The Long, Strange, Southern History of the Mint Julep

Just like its signature mint leaves, the cocktail’s origins are muddled at best.

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The Mint Julep: there’s a certain swagger involved in the order—a certain Southern gravitas derived from the days that its legendary hospitality dictated the offering of elaborate cocktails like the julep to guests.

Like all cocktails as old as this one is, its origins are muddled at best. Since its beginning, the Mint Julep has become more egalitarian, you don’t have to be sitting in a rocking chair with a flyswatter to enjoy one, for example. But you don’t become the official adult beverage of the fanciest day in sports by being any old cocktail: it takes a certain amount of confidence to order one.

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Prohibition popularity

The julep became the official drink of the Kentucky Derby in the 1930s after more than a decade of prohibition's inferior homemade liquor gave rise to elaborate cocktails to mask the swill. But its origins go much further back than the Volstead Act.

Unverifiable tales say the Mint Julep made its debut when an 18th-century Kentucky man searching near the Mississippi River for water to add to his bourbon found wild mint instead. He added some to his cocktail and began a southern tradition. How did we get to mint leaves in a canteen to $1,000 juleps in silver cups with gold plated straws? Oddly enough, it’s temperance crusaders.

From the 1890s, when zealots made it their business to impose themselves on America’s pleasures, to the 1950s, when America’s tastes for cocktails were still informed by the heavy mixers of the prohibition years, the Mint Julep was the unofficial drink of the entire South.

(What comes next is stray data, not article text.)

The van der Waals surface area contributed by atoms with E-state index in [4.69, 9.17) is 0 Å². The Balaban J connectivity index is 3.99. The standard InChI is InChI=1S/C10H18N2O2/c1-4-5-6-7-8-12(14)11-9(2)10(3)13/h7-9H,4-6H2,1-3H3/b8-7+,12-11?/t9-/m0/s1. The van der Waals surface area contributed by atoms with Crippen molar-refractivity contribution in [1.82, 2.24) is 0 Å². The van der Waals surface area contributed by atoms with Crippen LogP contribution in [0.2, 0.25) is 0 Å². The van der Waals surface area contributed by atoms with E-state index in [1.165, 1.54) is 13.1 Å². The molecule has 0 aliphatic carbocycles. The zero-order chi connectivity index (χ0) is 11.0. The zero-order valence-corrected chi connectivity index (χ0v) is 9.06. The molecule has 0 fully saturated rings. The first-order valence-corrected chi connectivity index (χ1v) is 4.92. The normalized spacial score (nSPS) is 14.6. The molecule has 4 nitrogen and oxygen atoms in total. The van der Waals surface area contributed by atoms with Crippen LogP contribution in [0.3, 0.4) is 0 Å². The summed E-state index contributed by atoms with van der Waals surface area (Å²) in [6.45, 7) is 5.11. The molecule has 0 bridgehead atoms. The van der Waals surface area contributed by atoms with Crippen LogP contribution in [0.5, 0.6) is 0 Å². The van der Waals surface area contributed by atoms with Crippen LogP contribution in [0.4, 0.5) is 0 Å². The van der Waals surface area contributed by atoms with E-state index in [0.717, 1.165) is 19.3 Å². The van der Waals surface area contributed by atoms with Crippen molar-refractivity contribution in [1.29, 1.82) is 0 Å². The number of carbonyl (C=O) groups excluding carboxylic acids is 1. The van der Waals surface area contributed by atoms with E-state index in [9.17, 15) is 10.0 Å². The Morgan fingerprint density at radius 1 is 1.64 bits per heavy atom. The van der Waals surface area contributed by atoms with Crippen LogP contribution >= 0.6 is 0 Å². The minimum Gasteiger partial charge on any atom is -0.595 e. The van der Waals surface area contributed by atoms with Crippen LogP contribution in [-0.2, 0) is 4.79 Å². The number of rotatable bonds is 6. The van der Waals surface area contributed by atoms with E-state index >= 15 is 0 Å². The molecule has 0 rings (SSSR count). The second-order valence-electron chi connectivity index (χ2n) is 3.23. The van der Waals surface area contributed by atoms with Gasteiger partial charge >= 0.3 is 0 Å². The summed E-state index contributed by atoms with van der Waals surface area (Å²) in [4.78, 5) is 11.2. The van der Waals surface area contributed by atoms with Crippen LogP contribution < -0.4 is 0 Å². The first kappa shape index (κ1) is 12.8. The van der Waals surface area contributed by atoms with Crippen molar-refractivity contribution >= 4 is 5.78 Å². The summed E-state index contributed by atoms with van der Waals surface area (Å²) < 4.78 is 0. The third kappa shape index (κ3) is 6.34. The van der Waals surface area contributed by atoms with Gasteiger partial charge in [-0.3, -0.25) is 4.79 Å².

<a href="http://www.flickr.com/photos/premnath/14156363612" rel="nofollow" target="_blank">Premnath Thirumalaisamy/Flickr</a>

Indian roots

Derived from the same Persian root word (gulab) as the gulab jamun you may have seen on the menu at your local Indian restaurant, julep was once a catchall term for a variety of sugary cocktails whose American history goes back to the Revolutionary War.

Enjoyed as a breakfast drink for Virginia farmers before their daily chores, juleps were made with whatever spirits were available and mixed with local fruits or herbs. By the time the children of those enterprising Virginia farmers made it to Kentucky, the story goes, the ancestral julep got the minty kick it needed to become something more than just a beverage.

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Ode to mint

By the end of the 19th century, the mint variety had so become a part of Louisville’s food and drink culture that one writer, Joshua Soule Smith of the Lexington Herald, wrote an ode to the drink that begins with the portentous lines, “Then comes the zenith of man’s pleasure. Then comes the Mint Julep.”

The piece is to Mint Juleps as Casey at the Bat is to baseball, and it’s hard to argue against the stately tone with which Smith makes a place for the beverage in sporting history.

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His piece is particularly important to julep lore for two reasons: first, it illustrates just how popular the cocktail had become by the turn of the century (he was writing in 1891), and second, it illustrates exactly how everyone holding a Mint Julep—either by the rim or at the bottom, allowing a frost to build up on the traditional julep cup—feels, just for a brief moment. His words resonate for the julep drinker, even a century after the fact.

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“When it is made, sip it slowly,” the final paragraph begins. “August suns are shining, the breath of the south wind is upon you. It is fragrant cold and sweet—it is seductive. No maiden’s kiss is tenderer or more refreshing, no maiden's touch could be more passionate. Sip it and dream—it is a dream itself.

No other land can give you so much sweet solace for your cares; no other liquor soothes you in melancholy days. Sip it and say there is no solace for the soul, no tonic for the body like old Bourbon whiskey.” In our experience, he couldn't have relayed the feeling better.

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Tim Baker is a Thrillist contributor.